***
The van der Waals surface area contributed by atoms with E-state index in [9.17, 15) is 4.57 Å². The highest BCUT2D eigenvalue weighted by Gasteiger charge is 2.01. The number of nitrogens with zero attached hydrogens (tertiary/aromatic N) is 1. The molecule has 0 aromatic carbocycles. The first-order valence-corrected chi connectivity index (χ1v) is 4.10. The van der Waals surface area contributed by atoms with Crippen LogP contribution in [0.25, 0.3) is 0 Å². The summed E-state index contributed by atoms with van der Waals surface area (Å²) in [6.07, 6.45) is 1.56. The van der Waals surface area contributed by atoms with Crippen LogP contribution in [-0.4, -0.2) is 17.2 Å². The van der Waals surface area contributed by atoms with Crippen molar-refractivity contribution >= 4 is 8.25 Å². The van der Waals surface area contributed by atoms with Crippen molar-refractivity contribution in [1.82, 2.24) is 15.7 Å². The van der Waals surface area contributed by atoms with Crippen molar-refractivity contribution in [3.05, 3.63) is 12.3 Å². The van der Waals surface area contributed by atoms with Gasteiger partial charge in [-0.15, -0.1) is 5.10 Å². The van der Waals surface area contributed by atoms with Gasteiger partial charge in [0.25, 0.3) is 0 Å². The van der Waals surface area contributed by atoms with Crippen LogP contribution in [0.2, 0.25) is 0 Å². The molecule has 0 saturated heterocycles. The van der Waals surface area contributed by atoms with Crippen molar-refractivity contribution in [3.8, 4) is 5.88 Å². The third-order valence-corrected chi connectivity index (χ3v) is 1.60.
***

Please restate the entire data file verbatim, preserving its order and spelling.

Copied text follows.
The van der Waals surface area contributed by atoms with E-state index in [9.17, 15) is 4.57 Å². The highest BCUT2D eigenvalue weighted by Gasteiger charge is 2.01. The number of nitrogens with zero attached hydrogens (tertiary/aromatic N) is 1. The molecule has 0 aromatic carbocycles. The first-order valence-corrected chi connectivity index (χ1v) is 4.10. The van der Waals surface area contributed by atoms with Crippen LogP contribution in [0.25, 0.3) is 0 Å². The summed E-state index contributed by atoms with van der Waals surface area (Å²) in [6.07, 6.45) is 1.56. The van der Waals surface area contributed by atoms with Crippen LogP contribution in [-0.4, -0.2) is 17.2 Å². The van der Waals surface area contributed by atoms with Crippen molar-refractivity contribution >= 4 is 8.25 Å². The van der Waals surface area contributed by atoms with Crippen molar-refractivity contribution in [1.82, 2.24) is 15.7 Å². The van der Waals surface area contributed by atoms with Crippen molar-refractivity contribution in [3.05, 3.63) is 12.3 Å². The van der Waals surface area contributed by atoms with Gasteiger partial charge in [-0.15, -0.1) is 5.10 Å². The van der Waals surface area contributed by atoms with Gasteiger partial charge in [0.25, 0.3) is 0 Å². The van der Waals surface area contributed by atoms with Crippen LogP contribution in [0.2, 0.25) is 0 Å². The molecule has 0 saturated heterocycles. The van der Waals surface area contributed by atoms with Crippen molar-refractivity contribution in [3.8, 4) is 5.88 Å². The third-order valence-corrected chi connectivity index (χ3v) is 1.60.